How Your Vulnerability Makes Everybody Safer

Are you lucky enough to have a friend (or a few) in your life who isn’t afraid to share anything with anybody? I mean, not in an uncomfortable, super-awkward oversharing way, but in an authentic, open-hearted, empowering way?

I am.

And you know what happens when my dear friends share their honest struggles, talk about mental health issues like anxiety and depression, share about their marriages falling apart, losing their jobs, or getting sick? It makes them safer. It makes me safer. It makes everyone around all of us safer.


The truth is, when you peel away a layer of shame so you can talk honestly and boldly about something that you’ve previously hidden, you make it possible for other people to get more air.

Shame is like this: Imagine a thin layer of fabric. Every time something happens in your life - to you, or something you do, it doesn’t matter - shame wants to wrap us up in one more layer. We let it, because we think it will make us safe. This fabric creates a barrier to the world, and hides us a little bit. We think it protects us. We think it makes us OK. It’s cozy. It’s small.

Yet, after a while, there are so many layers of fabric wrapped around us, we get paralyzed by it. It’s too heavy to move. It’s suffocating. We start to buckle under its weight.

And the truth is, most everybody is just like you - all of us, wrapped up like little mummies, jerkily walking around, feeling our way through, barely able to move.

What happens, though, when you look at the layers and layers of fabric that cocoons you - and you realize it doesn’t make you safer? It doesn’t actually provide any real buffer between you and the world - if anything, it only invites more and more and more layers. You realize you have almost disappeared under the sheer weight of your load. What can you do?

Well. You can start by peeling away a layer. You can take one off and discard it. You do that by being honest - first with yourself - and then with others. You do it by reflecting compassion to yourself - as you offer to others. You do it by speaking and owning what is true about you. Are you lovable? Do you deserve to be cherished? Do you deserve to be cared for? Do you deserve respect? (Answer key: yes, yes, yes, and yes).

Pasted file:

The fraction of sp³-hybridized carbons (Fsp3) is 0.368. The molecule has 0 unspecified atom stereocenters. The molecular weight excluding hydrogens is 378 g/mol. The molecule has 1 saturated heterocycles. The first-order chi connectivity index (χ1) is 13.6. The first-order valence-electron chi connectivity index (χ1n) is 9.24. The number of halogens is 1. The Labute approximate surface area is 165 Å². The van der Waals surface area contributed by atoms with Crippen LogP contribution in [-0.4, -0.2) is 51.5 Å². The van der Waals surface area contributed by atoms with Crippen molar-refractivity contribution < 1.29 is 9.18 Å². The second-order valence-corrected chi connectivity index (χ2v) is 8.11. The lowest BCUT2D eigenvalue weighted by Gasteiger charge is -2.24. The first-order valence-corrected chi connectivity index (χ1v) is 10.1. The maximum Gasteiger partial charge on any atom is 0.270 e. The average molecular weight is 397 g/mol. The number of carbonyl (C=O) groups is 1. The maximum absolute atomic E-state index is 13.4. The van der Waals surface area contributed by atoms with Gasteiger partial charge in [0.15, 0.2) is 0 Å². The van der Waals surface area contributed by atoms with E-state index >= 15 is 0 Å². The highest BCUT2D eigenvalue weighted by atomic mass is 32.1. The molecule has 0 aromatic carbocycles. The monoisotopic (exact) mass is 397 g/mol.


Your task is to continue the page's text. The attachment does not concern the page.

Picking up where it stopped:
When you take off a layer of shame-fabric, you feel lighter (and you might also feel a little embarrassed at first - like when you finally realize you don’t have to wear a T-shirt over your bathing suit). You feel healthier. You are more radiant. And other people around you get the tacit permission to do the same. When you give yourself that permission, and other people get it for themselves too - inspired, sometimes, by you - the entire world is lightened. It’s as if your decision to take off a layer of fabric erased its existence from the planet forever. No longer does the shame fabric take up space here on earth. It’s gone. It gets erased. And the scales tip a little more toward freedom.

How can we be bold and share our truth more freely? How can we speak our experience with confidence and resiliency? And make no mistake, we do need that resilience to keep removing our layers - it isn’t easy - a lot of people want to keep us wrapped up tight - so tight, they can’t hear us. Even so, the most important thing is for you to keep shedding that shame. Keep peeling it off, gently at first, and then all the way, until, finally, you stand without encumbrance. All of us are better off for it. All of us are strengthened by it, if we allow it. All of us can be inspired by your courage. All of us are a little safer because your shame doesn’t weigh down the world anymore. And now, I can let go of mine too. And mine doesn’t weigh us down anymore, either. We stand together, clean and pure.

One day, if we keep it up, we can finally fly. See you in the sky.

Sarai JohnsonComment